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THE FURROWS by Namwali Serpell Kirkus Star


An Elegy

by Namwali Serpell

Pub Date: Sept. 27th, 2022
ISBN: 978-0-593-44891-5
Publisher: Hogarth

A woman reckons with her brother’s loss in ways that blur reality and memory.

Serpell’s brilliant second novel—following The Old Drift (2019)—is initially narrated by Cassandra Williams, who recalls being 12 and trying to save her 7-year-old brother, Wayne, from drowning off the shore of a Delaware beach. Did Wayne die after she hauled him to the beach and then blacked out, or did he disappear? Her recollection is fuzzy, as is her entire identity. As the narrative progresses, Cassandra’s mind moves forward, as she works for the missing children foundation her mother founded, and back, as she recalls the trauma that consumed her parents and herself. But more engrossingly, her mind also moves sideways, reprocessing and rewriting the moment in various ways. (Perhaps Wayne was struck by a car instead?) The second half of the novel is dedicated to the question of Wayne’s possible survival, and the storytelling is engrossing on the plot level, featuring terrorist attacks, homelessness, identity theft, racial code-switching (Cassandra's mother is White and her father, Black), seduction—all of which Serpell is expert at capturing. But each drama she describes also speaks to the trauma Cassandra suffers, which makes the novel engrossing on a psychological level as well. It opens questions of how we define ourselves after loss, how broken families find closure, and the multiple painful emotions that spring out of the process. “I don’t want to tell you what happened. I want to tell you how it felt,” Cassandra says in the novel’s first line, and repeatedly after, and Serpell means it. Rather than telling the story straight, the elliptical narrative keeps revisiting the wounds that a tragedy won’t stop delivering. If The Old Drift was an epic effort to outdo Marquez and Rushdie, this slippery yet admirably controlled novel aspires to outdo Toni Morrison, and it earns the comparison. It’s deeply worthy of rereading and debate.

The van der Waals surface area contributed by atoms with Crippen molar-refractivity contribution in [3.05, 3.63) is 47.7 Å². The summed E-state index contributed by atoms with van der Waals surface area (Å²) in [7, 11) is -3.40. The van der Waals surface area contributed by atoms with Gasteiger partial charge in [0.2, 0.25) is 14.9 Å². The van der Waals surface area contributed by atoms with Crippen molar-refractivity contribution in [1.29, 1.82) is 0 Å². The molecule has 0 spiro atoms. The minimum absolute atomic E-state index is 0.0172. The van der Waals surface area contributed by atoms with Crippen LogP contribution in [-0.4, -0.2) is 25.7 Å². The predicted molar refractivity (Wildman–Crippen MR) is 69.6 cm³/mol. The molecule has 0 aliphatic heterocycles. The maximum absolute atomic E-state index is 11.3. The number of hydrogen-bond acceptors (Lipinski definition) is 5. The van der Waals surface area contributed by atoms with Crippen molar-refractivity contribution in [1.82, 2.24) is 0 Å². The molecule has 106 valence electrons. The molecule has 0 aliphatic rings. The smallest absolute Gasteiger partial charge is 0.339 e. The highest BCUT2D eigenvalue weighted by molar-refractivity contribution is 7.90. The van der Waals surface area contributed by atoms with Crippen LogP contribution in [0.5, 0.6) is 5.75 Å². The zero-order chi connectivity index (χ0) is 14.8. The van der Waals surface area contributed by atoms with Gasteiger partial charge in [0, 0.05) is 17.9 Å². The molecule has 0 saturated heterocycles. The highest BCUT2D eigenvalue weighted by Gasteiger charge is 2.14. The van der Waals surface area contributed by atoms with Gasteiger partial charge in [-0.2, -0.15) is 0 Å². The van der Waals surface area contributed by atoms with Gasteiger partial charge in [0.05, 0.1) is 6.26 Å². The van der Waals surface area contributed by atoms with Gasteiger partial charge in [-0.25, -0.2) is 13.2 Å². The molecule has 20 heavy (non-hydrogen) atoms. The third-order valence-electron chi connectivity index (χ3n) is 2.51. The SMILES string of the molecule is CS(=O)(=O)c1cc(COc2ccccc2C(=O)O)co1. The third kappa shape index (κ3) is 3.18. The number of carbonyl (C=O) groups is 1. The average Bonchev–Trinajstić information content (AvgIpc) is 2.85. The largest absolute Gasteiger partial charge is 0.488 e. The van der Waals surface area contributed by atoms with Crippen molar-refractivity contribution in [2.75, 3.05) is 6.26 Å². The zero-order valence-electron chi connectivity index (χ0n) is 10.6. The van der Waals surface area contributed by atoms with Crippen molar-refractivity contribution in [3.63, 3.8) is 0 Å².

Stylistically refreshing and emotionally intense, cementing Serpell’s place among the best writers going.